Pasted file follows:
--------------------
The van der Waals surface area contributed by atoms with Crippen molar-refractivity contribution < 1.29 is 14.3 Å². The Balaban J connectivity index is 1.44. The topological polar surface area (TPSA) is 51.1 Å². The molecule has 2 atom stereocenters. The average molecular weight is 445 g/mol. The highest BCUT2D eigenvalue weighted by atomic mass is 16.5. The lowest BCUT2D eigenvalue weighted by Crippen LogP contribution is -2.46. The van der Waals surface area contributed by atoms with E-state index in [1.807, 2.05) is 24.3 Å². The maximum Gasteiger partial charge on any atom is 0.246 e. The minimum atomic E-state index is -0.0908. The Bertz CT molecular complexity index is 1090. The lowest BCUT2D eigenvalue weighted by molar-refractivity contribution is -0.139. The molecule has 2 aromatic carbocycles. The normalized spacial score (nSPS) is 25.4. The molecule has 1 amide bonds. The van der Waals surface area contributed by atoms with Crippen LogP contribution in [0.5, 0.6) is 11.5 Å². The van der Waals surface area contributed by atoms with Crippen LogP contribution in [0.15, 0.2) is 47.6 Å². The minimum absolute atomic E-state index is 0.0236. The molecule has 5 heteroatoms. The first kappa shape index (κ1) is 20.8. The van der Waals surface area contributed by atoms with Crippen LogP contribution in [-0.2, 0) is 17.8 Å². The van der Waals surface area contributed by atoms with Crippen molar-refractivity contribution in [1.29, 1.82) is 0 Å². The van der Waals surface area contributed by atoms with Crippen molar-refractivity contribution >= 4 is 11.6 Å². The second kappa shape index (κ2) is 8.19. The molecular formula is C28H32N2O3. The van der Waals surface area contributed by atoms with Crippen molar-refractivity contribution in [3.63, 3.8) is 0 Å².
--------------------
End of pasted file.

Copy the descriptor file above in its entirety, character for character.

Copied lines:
The van der Waals surface area contributed by atoms with Crippen molar-refractivity contribution < 1.29 is 14.3 Å². The Balaban J connectivity index is 1.44. The topological polar surface area (TPSA) is 51.1 Å². The molecule has 2 atom stereocenters. The average molecular weight is 445 g/mol. The highest BCUT2D eigenvalue weighted by atomic mass is 16.5. The lowest BCUT2D eigenvalue weighted by Crippen LogP contribution is -2.46. The van der Waals surface area contributed by atoms with E-state index in [1.807, 2.05) is 24.3 Å². The maximum Gasteiger partial charge on any atom is 0.246 e. The minimum atomic E-state index is -0.0908. The Bertz CT molecular complexity index is 1090. The lowest BCUT2D eigenvalue weighted by molar-refractivity contribution is -0.139. The molecule has 2 aromatic carbocycles. The normalized spacial score (nSPS) is 25.4. The molecule has 1 amide bonds. The van der Waals surface area contributed by atoms with Crippen LogP contribution in [0.5, 0.6) is 11.5 Å². The van der Waals surface area contributed by atoms with Crippen LogP contribution in [0.15, 0.2) is 47.6 Å². The minimum absolute atomic E-state index is 0.0236. The molecule has 5 heteroatoms. The first kappa shape index (κ1) is 20.8. The van der Waals surface area contributed by atoms with Crippen LogP contribution in [-0.2, 0) is 17.8 Å². The van der Waals surface area contributed by atoms with Crippen molar-refractivity contribution in [1.29, 1.82) is 0 Å². The van der Waals surface area contributed by atoms with Crippen molar-refractivity contribution >= 4 is 11.6 Å². The second kappa shape index (κ2) is 8.19. The molecular formula is C28H32N2O3. The van der Waals surface area contributed by atoms with Crippen molar-refractivity contribution in [3.63, 3.8) is 0 Å².